Ok, you smile. You feel happy for Ah Kau. At last he manages to improve his life. 

Your normal life continues. A year passes by and at the 
end of your company's fiscal year, you're rewarded for 
your effort with a 5 months bonus pay-out by your 
employer. Wow. Now that is a very handsome reward. You 
feel your effort has been equally compensated. To 
celebrate, you decide that it's time to trade your 
5-year old Proton Wira to the latest Honda Civic model. 
It won't be much a problem to you to get a loan scheme 
from the bank as your pay slip will provide you an easy 
gateway to access financial help from any bank. 

One day, the hardest reality of life hits you right on 
the face. The company that you've been working for years 
announces that they're moving their business to China 
for cost and competitive reason and has asked you to find 
a job somewhere else. What? You scream out cold. I 
got a lot of liabilities on the card! Who's gonna pay 
for my mortgage? My car? My credit card? My gym fees? My bills? You yell like there's no way out. 

This is the first time you feel let down by your own 
employer. All your hard work seem to go up on the smoke. 
You feel sick. You now hate your company. On the way 
home, you stopped by at a mamak restaurant for a cup of 
teh tarik while pondering about your future. Alone. 

Suddenly you saw this new, shiny BMW 3 series being 
parked nearby. And to your surprise, it was Ah Kau. Yes, 
Ah Kau who used to sell newspapers nearby your old 
apartment. What happened to old Ah Kau? You whisper 
to your self. 
Ah Kau still recognizes you, and sit next to you, and 
shared his story. 

To make it short, Ah Kau had accumulated his money from 
selling newspapers to open more stalls, one after 
another. Every new stall is run by his workers so that he 
focused on opening more and more stalls, which in turn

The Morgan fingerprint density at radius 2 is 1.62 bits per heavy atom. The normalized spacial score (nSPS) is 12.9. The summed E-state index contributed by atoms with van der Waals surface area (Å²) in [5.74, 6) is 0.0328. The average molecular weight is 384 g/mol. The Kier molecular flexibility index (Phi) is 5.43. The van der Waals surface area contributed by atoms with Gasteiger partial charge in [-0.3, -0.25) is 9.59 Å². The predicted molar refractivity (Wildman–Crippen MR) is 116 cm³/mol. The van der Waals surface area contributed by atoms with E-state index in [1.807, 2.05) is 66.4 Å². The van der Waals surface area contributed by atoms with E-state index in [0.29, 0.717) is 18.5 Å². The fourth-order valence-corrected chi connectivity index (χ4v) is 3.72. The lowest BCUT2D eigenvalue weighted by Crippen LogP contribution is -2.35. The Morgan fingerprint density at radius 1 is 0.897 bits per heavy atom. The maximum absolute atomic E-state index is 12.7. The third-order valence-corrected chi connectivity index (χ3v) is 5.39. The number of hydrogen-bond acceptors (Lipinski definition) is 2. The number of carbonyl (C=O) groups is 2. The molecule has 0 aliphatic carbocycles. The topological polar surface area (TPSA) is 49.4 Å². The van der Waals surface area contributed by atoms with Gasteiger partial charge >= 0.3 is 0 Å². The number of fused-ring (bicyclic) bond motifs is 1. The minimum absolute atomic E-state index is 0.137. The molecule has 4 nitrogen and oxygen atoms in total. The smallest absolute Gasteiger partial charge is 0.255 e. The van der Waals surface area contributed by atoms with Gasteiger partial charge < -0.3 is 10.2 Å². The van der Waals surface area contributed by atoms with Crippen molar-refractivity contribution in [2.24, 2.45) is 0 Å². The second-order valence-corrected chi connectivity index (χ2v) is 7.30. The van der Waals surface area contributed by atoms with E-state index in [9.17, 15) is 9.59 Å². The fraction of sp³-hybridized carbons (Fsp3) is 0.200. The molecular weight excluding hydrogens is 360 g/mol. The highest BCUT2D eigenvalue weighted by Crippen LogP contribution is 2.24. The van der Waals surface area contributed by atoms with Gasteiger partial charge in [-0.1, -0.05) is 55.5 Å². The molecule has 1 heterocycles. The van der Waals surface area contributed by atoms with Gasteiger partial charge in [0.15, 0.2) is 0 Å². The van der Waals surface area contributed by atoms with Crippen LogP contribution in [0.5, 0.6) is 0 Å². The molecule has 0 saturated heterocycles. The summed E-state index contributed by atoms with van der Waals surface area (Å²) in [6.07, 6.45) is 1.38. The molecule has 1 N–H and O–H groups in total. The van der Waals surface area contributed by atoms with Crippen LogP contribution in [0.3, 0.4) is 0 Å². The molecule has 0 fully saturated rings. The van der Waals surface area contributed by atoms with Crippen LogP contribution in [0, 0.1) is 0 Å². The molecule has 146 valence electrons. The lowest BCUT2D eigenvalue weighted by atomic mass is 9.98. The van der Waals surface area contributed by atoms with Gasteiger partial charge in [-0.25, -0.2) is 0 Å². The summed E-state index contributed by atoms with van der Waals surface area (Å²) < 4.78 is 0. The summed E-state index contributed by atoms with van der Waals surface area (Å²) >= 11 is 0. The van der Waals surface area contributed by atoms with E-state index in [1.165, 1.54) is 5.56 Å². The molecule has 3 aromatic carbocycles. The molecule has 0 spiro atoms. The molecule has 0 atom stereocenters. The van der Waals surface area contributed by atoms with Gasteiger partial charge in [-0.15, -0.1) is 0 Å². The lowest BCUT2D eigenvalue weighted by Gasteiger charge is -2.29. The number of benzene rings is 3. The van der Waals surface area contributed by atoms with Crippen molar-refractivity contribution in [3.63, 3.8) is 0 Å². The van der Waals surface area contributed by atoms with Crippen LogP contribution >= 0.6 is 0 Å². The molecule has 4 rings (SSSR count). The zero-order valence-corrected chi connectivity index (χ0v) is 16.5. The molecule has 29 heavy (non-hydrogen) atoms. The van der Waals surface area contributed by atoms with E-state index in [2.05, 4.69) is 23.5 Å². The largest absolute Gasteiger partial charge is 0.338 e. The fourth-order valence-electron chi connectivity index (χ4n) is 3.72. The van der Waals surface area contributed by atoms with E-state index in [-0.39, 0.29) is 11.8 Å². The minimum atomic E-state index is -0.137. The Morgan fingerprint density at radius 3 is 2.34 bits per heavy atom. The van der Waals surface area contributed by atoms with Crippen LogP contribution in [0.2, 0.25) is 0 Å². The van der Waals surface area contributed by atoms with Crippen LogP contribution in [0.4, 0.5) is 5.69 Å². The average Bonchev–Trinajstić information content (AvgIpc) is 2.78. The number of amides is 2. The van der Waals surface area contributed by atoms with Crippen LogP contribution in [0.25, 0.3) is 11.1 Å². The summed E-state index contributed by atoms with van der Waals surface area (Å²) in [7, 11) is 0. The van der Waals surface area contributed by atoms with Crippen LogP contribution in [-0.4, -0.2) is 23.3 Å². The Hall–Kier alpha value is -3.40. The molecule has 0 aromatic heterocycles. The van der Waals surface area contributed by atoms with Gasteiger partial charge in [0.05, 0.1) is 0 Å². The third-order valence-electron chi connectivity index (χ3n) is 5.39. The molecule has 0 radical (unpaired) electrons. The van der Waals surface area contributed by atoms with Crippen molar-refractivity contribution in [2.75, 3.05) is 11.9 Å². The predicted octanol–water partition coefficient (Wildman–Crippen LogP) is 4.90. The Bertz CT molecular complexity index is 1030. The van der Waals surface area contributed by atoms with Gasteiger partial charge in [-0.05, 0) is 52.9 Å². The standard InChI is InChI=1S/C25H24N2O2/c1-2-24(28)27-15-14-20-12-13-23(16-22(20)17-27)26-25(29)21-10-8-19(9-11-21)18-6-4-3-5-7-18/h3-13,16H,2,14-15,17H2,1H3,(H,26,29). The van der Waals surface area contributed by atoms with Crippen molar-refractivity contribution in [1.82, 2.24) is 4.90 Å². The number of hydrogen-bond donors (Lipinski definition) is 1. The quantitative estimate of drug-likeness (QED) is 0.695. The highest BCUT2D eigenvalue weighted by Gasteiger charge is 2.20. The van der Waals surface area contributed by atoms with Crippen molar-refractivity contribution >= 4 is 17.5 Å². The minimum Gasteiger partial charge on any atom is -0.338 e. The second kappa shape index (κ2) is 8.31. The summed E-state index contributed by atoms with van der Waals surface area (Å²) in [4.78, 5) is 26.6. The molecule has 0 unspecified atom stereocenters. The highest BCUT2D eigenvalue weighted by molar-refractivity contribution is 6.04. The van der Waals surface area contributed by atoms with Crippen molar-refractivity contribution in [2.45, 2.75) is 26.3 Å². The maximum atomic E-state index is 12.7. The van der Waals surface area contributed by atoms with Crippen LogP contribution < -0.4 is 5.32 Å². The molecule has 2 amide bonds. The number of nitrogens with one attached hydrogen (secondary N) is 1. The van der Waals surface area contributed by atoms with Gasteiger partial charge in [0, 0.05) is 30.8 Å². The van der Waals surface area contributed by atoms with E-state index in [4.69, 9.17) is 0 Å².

give him more and more money. Over the years, he had 
accumulated enough cash to open up new grocery store 
while at the same time buying more assets to grow his 
wealth. And his current wealth and success is achieved 
without any loan or financial help from banks and other 
financial institutions. 

There you go. That's the story. While Ah Kau is set to 
become financially free, you're back to where you're 
started before. Ground zero. 

Before leaving, Ah Kau gives you a familiar quote, 
Biasalah hidup. Kadang kadang ok, kadang kadang tak ok. 
He gives you a pat on the back and walks away. 

In reality, if you're observant enough, there are a lot 
of Ah Kaus out there, that you will see every day and 
every where you go. The names are different, but inside 
them is every character of Ah Kau. They might be Uncle 
Dorai, Ah Chong, Pak Abu, Makcik Gemuk, Pak Man nasi 
lemak or others. 

They look to be struggling on the surface, but if you 
look carefully and compare with you life, many of them 
are living with little or no liabilities. They ride an 
old kapcai bike. They live in an old rundown house. 

They don't have credit card to swipe. They wear a 
10-year old shirt and short. No new, shiny Toyota 
Harrier. In short, their living means are far below than 
yours. But what you don't realize is that many of them 
can save more money than yours, and over the years 
generate enough money to expand their business, or invest 
in properties. Their asset columns are much thicker than 
that of yours. 

So the next time you see Ah Kau, never look down on 
them, and never under estimate them. Or else you're up 
for a harsh reality.